Likely very wrong. This is a strategy that “has been used so often to avoid paying rightful overtime, that it is written into the law through the Fair Labor Standards Act,” says Scott Clark, a lawyer and founder of the HTC Group. Yes, there are salaried positions for which there are exemptions from overtime rules, but they tend to be “true” management roles and jobs that require a college degree or technical training. They must also pay more than a minimum of $455 per week, and the salary must be the same every week (so if your employee wants time off to see the doctor you still have to pay his full weekly salary — no more docking wages for hours not worked). If it seems that the government is uncharacteristically protective of lower-income workers in this instance, never fear, it really isn’t. On the contrary, the government is very particular about all the taxes and Social Security that get paid on overtime. We’d say a better approach is to view your employees as an asset who make you money, not as an expense. Invest in your employees to make them more efficient, and they’ll make you even more money. Or hire the staff you actually need.

Where can I get hold of a good employee evaluation form?

As you’ve no doubt discovered, there are scores you can download to use as a model or template. Some, like those from educational institutions, are really quite detailed and cover every possible aspect of a job, while others are very basic. Our only advice when it comes to employee evaluations is that you not spend too much time on the whole process. While you may want the paper trail to protect yourself against lawsuits from former employees, there’s a growing view that reviews don’t really achieve much. Mary Jenkins, a co-author of Abolishing Performance Appraisals: Why They Backfire and What to Do Instead, advocates designing a system in which employees can seek feedback from people they work with, then draw up a skills-development plan with their manager — or you.

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How to Attract Top Salespeople and More Questions for April

Also, how to structure their compensation to remain competitive.

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We have a very young-looking salesperson who worries people don’t take her seriously. We’ve styled her in planos but what more can we do to make her look more professional?

“Professionalism is really about projecting confidence,” says Anne Sowden, managing director of image consultancy Here’s Looking at You. “And confidence is reflected in clothing and body language. As a general guideline, dark colors — black, navy and charcoal — convey authority.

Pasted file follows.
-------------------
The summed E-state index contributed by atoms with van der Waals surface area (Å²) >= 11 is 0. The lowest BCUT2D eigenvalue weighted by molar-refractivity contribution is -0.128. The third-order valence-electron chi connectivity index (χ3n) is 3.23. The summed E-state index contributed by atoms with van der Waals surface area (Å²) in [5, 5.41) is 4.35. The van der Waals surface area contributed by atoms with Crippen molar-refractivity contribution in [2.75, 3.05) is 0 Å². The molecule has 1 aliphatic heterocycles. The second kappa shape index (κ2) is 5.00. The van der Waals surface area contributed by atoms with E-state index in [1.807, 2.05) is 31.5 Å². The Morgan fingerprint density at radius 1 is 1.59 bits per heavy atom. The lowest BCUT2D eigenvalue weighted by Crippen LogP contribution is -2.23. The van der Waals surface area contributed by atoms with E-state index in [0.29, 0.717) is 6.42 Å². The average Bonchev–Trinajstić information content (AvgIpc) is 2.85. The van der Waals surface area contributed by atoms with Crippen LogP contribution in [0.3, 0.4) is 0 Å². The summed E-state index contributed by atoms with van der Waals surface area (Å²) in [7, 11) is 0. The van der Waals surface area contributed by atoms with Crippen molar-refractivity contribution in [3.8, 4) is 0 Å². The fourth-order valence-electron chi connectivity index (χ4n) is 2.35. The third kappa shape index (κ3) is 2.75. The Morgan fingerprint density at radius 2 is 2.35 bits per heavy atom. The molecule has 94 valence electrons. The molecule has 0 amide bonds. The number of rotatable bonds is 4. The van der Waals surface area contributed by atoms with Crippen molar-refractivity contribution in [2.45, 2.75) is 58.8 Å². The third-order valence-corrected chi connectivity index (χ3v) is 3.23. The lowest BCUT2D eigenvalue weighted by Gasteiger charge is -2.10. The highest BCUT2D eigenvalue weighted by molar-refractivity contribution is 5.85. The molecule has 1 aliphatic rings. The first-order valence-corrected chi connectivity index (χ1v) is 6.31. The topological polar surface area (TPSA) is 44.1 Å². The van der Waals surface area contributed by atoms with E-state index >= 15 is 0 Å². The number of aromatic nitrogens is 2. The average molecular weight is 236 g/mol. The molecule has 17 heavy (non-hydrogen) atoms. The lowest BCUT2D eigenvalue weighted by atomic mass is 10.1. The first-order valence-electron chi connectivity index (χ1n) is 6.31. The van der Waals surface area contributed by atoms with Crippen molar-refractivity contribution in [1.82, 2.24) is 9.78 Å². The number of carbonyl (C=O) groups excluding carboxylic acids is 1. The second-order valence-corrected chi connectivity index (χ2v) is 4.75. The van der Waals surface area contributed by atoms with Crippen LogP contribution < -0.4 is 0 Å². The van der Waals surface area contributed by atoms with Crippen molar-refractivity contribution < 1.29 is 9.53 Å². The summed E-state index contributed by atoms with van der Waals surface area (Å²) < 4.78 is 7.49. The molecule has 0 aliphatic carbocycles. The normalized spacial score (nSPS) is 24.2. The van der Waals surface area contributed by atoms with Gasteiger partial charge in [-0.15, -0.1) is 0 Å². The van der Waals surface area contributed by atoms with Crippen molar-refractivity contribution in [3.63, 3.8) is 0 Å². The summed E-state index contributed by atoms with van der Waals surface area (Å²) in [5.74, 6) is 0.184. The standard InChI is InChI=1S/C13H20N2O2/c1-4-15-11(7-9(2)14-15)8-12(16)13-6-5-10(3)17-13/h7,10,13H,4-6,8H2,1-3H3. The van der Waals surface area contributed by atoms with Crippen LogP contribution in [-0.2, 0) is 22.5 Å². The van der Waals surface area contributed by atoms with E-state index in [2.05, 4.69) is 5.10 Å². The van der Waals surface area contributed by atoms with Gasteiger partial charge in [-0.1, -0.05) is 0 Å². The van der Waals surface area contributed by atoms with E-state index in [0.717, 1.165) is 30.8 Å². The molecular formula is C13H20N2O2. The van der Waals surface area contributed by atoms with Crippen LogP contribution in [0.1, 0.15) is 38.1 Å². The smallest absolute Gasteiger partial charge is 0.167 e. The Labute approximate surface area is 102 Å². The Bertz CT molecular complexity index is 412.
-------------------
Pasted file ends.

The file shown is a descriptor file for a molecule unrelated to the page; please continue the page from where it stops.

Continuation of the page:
A jacket automatically makes someone appear more professional. Pair it with a light-colored blouse (conservative neckline), knee-length skirt and she’ll look professional but approachable. And ensure the clothing fits properly, is not wrinkled and she will feel comfortable in it.

“If you’re comfortable, you’ll automatically be more confident,” Sowden notes.

When it comes to greeting customers, remind her of Mom’s dictum: Stand up straight and don’t slouch. “This will indicate that confidence and approachability. Add to that eye contact and most importantly, a smile and she’ll make a dynamite first impression,” Sowden says.

I have an employee at my high-end eyewear store who makes $16 an hour and commission based on gross profit. She earns close to $60,000 a year but feels underpaid and that paying commission on gross profit is contrary to the industry standard. How can I convince her she has it pretty good?

She does indeed have it pretty good, says industry consultant Andrea Hill, owner of Hill Management Group, noting that her hourly rate is almost 50 percent higher than the average for retail sales people of $11.50 and even more than the average of $15 paid by very high-end luxury retailers.

As for the commission, Hill says you are very much on the right track and your employee will probably have to get used to it wherever she decides to work; “wise” businesses are increasingly moving away from a commission based on the retail price to a portion of the gross margin. “In this way, sales professionals are challenged to balance the need to get the highest price possible with the need to close the sale,” Hill says.

“When commissions are paid out on total sales only, then it becomes very easy for the salesperson to sacrifice profits for the easy close,” she says.

While exposure to such numbers should mollify your associate, what you really want to do is excite her about the potential of earning as much as $100,000 a year — which is what top luxury salespeople make — although that requires building a “strong book” of customers through active networking, clienteling and prospecting work.

Keep in mind, however, that even the most generous commission rate won’t help if you’re not on top of your game, meaning advertising intelligently, keeping up with changing retail trends, providing the right technology for how consumers today want to shop, and maintaining an exciting inventory that reflects current tastes, says Hill.

“If the retail business owner does not ensure that they are running a strong merchandising and marketing operation, then even the best sales person in the world will not be able to turn the promise of commission into actual earnings.”

I still can’t get my head around kelvins and color temperatures. Can you help?

It probably helps to think of the original theoretical model that underlies the index — that of a black metal radiator, whose color changes as it is heated, from black to orange to red to blue to white hot.

Similar to Celsius and Fahrenheit, the Kelvin scale marks different degrees of thermodynamic temperature, but it is the association with color change that makes it useful as a way to designate light bulbs.

Where it gets confusing is how at the lower end of the scale, from 2000K to 3000K, the light produced is called “warm white” and ranges from orange to yellow-white in appearance. Meanwhile, color temperatures further up the scale, between 3100K and 4500K, are referred to as “cool white” but the bulbs are emitting a brighter, hotter light.